• Reggie, you are so sweet. I love reading Pam’s blogs–she often tells side-splitting funny stories and she’s a great writer, too. Thank you for playing along with the Switcheroo. You are the best.

  3. What a great idea – nice to meet you:-) Oh, I so loved Little House on the Prairie – that’s what life’s meant to be like, right? Thanks for the modern day caveman story, there’s a lot to be said for living off the land, though it’s not just about idyllic simplicity – hard work too! Right, I’ll go and say hi to Pam at your place! H xxx

    • Harula, it is so very nice to meet you as well! I was pretty sure Pam has some nice readers (and probably has lots of blogging friends that write good stories too.) You are so right that living off the land is not just easy. It can be so challenging. Especially in a year when the weather refuses to cooperate and the garden doesn’t produce. Thank you so much for introducing yourself. I will check out your blog asap.

    • Carla, thank you so much for commenting. It is nice to meet you. Glad you enjoyed our switch. We figured it might liven up our Fridays! I so appreciate you pausing to say hello.
      Kathy

    • Laurie, thank you SO MUCH for coming by and saying such loveliness, for as you know, I am having a slightly blue day having lost a tooth & all. Your words delight my spirit. Thank you for following breadcrumbs, Gretel. You are the best. (The first story I ever wrote in 4th grade was about a girl named Gretel who was escaping from the Nazis.)

    • Kathy, wasn’t it a fun idea? We had a blast doing this! I think you will enjoy Pam very much. Her writing & humor is very cool. Hugs from the UP of Michigan, The Other Kathy

  4. I think I’d rather be the lady camping in the modern camper on the other side of the 12 children then the rural caveman. Nice to read about him though. Bet you two DID have fun planning this! 🙂 Now I have another blog to follow too! Cool!

    • Hey, Dawn, you have a great point! It would certainly be more comfortable & convenient. Thank you so much for reading and playing along with us. so glad to introduce you to Pam. She’s really fun.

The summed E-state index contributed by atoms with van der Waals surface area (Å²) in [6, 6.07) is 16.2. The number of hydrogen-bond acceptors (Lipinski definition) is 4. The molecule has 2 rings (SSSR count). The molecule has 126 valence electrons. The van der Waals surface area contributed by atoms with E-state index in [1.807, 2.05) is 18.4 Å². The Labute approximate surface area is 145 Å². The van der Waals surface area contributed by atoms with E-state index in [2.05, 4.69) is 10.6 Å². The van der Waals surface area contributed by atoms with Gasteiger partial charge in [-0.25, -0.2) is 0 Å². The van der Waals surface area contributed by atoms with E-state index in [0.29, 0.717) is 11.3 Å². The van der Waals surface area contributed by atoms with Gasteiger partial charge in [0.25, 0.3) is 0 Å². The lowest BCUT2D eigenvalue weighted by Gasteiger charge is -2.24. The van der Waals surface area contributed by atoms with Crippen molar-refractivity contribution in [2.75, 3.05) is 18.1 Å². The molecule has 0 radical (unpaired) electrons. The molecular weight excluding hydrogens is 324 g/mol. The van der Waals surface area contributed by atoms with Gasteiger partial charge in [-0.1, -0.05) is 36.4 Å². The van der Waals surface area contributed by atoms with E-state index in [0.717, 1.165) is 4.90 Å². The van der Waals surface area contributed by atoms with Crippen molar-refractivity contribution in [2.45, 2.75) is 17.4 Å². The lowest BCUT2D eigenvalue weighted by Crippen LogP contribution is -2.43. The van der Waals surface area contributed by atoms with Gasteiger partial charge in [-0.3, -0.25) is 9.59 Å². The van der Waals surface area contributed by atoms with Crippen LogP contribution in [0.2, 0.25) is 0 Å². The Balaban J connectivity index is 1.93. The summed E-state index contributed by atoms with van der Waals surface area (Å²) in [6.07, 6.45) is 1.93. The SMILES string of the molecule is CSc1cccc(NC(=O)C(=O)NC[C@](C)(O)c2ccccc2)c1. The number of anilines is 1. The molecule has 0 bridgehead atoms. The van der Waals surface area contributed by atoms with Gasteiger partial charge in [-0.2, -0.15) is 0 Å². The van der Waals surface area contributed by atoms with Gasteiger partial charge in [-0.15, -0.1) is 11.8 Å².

5. Your caveman must have found out about Mishawaka, IN the home of the Cavemen. Our high school, Mishawaka High School are The Cavemen.

    • Hi Lisa! Isn’t that true about small towns and big stories? It is around here anyway. I am so happy that you came over to listen to me yap like the coyotes. You are the greatest!

  6. Hi, Kathy! What fun to find you here! I loved your story about the caveman. My brother lives out in rural Manitoba and just down the road from their first house was a home dug into a hill, like your caveman’s. I think it was a little more sophisticated than the dwelling you described, but it was still cave-like. Thanks for sharing your story. It’s always a pleasure to read your interesting posts. 🙂

    • Withershins, did I meet Pam through you? Or you through Pam? Were you blogging friends before we met? How fun that you have a caveman story of your own to tell. I love the thought of living more fully off the land–but only ideally. In practice it’s harder than we think. Thank you for coming over here to read and comment!

      • I can’t remember who I met first, whether I found Pam because of your blog or the other way around! Whatever the connection, I love reading both of your blogs.

        As for living off the land, I just came back from my friend’s place out in the country. Not only did I bring back a kitten for another friend, but ended up with a box of vegetables; corn, cucumbers, peppers, potatoes and tomatoes. My friend does a LOT of canning in order to cut grocery costs over the winter. They don’t have meat animals, so they don’t live completely off the land, but they do grow much of their produce. 🙂

  7. In 1975 I took a class on the history of the San Bernardino Valley, a large and extremely populous valley in Southern California. Our instructor told us about a young man who had built a log cabin in the nearby mountains in the 1890s and still lived there! Yeah, right…too much of a legend for me to believe. But I asked my husband about it. He was a repairman for the phone company and knew most of the out-of-the-way places and he confirmed that there was an old man living in a hand-built log cabin up there somewhere.

    It looks like I’ve found a new blog to follow!

    • Esther, no wonder you thought that was a wild & crazy legend! To think that someone had lived in a hand-built cabin for all those years. That is amazing fortitude. Thank you for reading and commenting.

  8. Kathy – I have L O V E D sharing my roughwighting space with you, a true Lake Superior Spirit. Thanks for the GREAT BLOGGING SWITCHEROO. My readers have enjoyed it immensely, and I know they’ll be hopping over to your on-line ‘neck of the woods’ to read your lively stories.

    • Oh my goodness, Pam, I have LOVED being a guest here and LOVED having you over on my blog. We thought up a good switcheroo, didn’t we? So glad we’re getting to know each other more & more all the time!

  9. I don’t know if it’s Pam or Kathy and all their followers, but I’d be glad to do a switcheroo with you, Kathy – anytime. Send me an email at karenrsanderson AT midco DOT net! Let’s exchange some ideas and see what happens!

    • Karen, I probably won’t be doing another switcheroo immediately (usually have guest bloggers about once every six months) but we can consider it for the future. How fun that someone else would like to play!